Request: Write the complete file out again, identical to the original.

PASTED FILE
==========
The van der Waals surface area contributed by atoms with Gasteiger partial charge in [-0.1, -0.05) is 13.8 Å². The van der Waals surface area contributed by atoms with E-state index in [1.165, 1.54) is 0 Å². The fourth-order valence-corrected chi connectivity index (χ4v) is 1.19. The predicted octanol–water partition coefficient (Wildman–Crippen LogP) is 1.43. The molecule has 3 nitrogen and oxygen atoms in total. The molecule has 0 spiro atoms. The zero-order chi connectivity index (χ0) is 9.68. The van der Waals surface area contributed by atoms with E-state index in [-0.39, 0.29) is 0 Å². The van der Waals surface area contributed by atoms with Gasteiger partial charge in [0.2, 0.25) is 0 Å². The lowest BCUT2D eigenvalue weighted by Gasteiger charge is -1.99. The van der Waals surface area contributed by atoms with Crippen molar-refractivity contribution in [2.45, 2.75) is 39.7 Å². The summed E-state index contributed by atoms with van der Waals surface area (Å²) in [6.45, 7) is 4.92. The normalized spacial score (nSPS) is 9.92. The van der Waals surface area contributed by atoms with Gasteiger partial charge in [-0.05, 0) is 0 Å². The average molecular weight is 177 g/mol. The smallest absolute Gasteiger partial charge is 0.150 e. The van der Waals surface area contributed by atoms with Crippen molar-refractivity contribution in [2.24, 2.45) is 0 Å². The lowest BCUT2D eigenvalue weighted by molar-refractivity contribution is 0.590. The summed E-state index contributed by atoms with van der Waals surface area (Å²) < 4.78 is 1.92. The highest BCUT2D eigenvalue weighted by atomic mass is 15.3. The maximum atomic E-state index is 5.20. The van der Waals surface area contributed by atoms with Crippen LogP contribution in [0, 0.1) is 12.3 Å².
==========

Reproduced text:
The van der Waals surface area contributed by atoms with Gasteiger partial charge in [-0.1, -0.05) is 13.8 Å². The van der Waals surface area contributed by atoms with E-state index in [1.165, 1.54) is 0 Å². The fourth-order valence-corrected chi connectivity index (χ4v) is 1.19. The predicted octanol–water partition coefficient (Wildman–Crippen LogP) is 1.43. The molecule has 3 nitrogen and oxygen atoms in total. The molecule has 0 spiro atoms. The zero-order chi connectivity index (χ0) is 9.68. The van der Waals surface area contributed by atoms with E-state index in [-0.39, 0.29) is 0 Å². The van der Waals surface area contributed by atoms with Gasteiger partial charge in [0.2, 0.25) is 0 Å². The lowest BCUT2D eigenvalue weighted by Gasteiger charge is -1.99. The van der Waals surface area contributed by atoms with Crippen molar-refractivity contribution in [2.45, 2.75) is 39.7 Å². The summed E-state index contributed by atoms with van der Waals surface area (Å²) in [6.45, 7) is 4.92. The normalized spacial score (nSPS) is 9.92. The van der Waals surface area contributed by atoms with Gasteiger partial charge in [-0.05, 0) is 0 Å². The average molecular weight is 177 g/mol. The smallest absolute Gasteiger partial charge is 0.150 e. The van der Waals surface area contributed by atoms with Crippen molar-refractivity contribution in [2.24, 2.45) is 0 Å². The lowest BCUT2D eigenvalue weighted by molar-refractivity contribution is 0.590. The summed E-state index contributed by atoms with van der Waals surface area (Å²) < 4.78 is 1.92. The highest BCUT2D eigenvalue weighted by atomic mass is 15.3. The maximum atomic E-state index is 5.20. The van der Waals surface area contributed by atoms with Crippen LogP contribution in [0, 0.1) is 12.3 Å².